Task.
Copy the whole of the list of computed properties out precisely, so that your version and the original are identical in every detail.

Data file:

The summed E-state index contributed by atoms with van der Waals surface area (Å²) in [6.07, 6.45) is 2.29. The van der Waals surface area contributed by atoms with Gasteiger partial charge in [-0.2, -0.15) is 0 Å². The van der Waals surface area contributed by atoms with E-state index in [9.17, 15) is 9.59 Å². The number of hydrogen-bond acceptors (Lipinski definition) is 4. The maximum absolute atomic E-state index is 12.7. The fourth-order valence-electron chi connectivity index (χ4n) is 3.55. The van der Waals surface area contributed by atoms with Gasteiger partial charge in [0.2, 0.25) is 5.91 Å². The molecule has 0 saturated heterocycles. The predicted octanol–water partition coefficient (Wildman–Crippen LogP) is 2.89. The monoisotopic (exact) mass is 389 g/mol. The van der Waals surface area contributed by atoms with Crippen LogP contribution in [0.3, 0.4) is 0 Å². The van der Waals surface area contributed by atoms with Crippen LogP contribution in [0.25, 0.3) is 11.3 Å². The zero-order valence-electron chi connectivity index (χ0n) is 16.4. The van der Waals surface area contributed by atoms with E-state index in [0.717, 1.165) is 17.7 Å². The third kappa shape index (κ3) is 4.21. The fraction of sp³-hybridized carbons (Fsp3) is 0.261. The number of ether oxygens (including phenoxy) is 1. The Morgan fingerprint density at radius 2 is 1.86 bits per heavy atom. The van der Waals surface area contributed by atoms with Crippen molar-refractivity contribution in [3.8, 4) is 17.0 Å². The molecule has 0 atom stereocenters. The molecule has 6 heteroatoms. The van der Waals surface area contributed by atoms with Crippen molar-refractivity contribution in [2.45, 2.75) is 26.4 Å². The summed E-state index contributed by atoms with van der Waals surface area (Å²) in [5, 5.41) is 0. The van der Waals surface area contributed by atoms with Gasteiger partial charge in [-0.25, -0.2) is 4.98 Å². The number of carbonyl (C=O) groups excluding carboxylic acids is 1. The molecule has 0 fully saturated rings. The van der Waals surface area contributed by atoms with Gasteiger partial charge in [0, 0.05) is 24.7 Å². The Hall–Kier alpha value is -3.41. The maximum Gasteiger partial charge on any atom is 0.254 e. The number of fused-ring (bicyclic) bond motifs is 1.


The summed E-state index contributed by atoms with van der Waals surface area (Å²) in [6.07, 6.45) is 2.29. The van der Waals surface area contributed by atoms with Gasteiger partial charge in [-0.2, -0.15) is 0 Å². The van der Waals surface area contributed by atoms with E-state index in [9.17, 15) is 9.59 Å². The number of hydrogen-bond acceptors (Lipinski definition) is 4. The maximum absolute atomic E-state index is 12.7. The fourth-order valence-electron chi connectivity index (χ4n) is 3.55. The van der Waals surface area contributed by atoms with Gasteiger partial charge in [0.2, 0.25) is 5.91 Å². The molecule has 0 saturated heterocycles. The predicted octanol–water partition coefficient (Wildman–Crippen LogP) is 2.89. The monoisotopic (exact) mass is 389 g/mol. The van der Waals surface area contributed by atoms with Crippen LogP contribution in [0.3, 0.4) is 0 Å². The van der Waals surface area contributed by atoms with Crippen LogP contribution in [0.25, 0.3) is 11.3 Å². The zero-order valence-electron chi connectivity index (χ0n) is 16.4. The van der Waals surface area contributed by atoms with E-state index in [0.717, 1.165) is 17.7 Å². The third kappa shape index (κ3) is 4.21. The fraction of sp³-hybridized carbons (Fsp3) is 0.261. The number of ether oxygens (including phenoxy) is 1. The Morgan fingerprint density at radius 2 is 1.86 bits per heavy atom. The van der Waals surface area contributed by atoms with Crippen molar-refractivity contribution in [3.8, 4) is 17.0 Å². The molecule has 0 atom stereocenters. The molecule has 6 heteroatoms. The van der Waals surface area contributed by atoms with Crippen molar-refractivity contribution in [2.45, 2.75) is 26.4 Å². The summed E-state index contributed by atoms with van der Waals surface area (Å²) in [5, 5.41) is 0. The van der Waals surface area contributed by atoms with Gasteiger partial charge in [-0.25, -0.2) is 4.98 Å². The number of carbonyl (C=O) groups excluding carboxylic acids is 1. The molecule has 0 fully saturated rings. The van der Waals surface area contributed by atoms with Gasteiger partial charge in [0, 0.05) is 24.7 Å². The Hall–Kier alpha value is -3.41. The maximum Gasteiger partial charge on any atom is 0.254 e. The number of fused-ring (bicyclic) bond motifs is 1.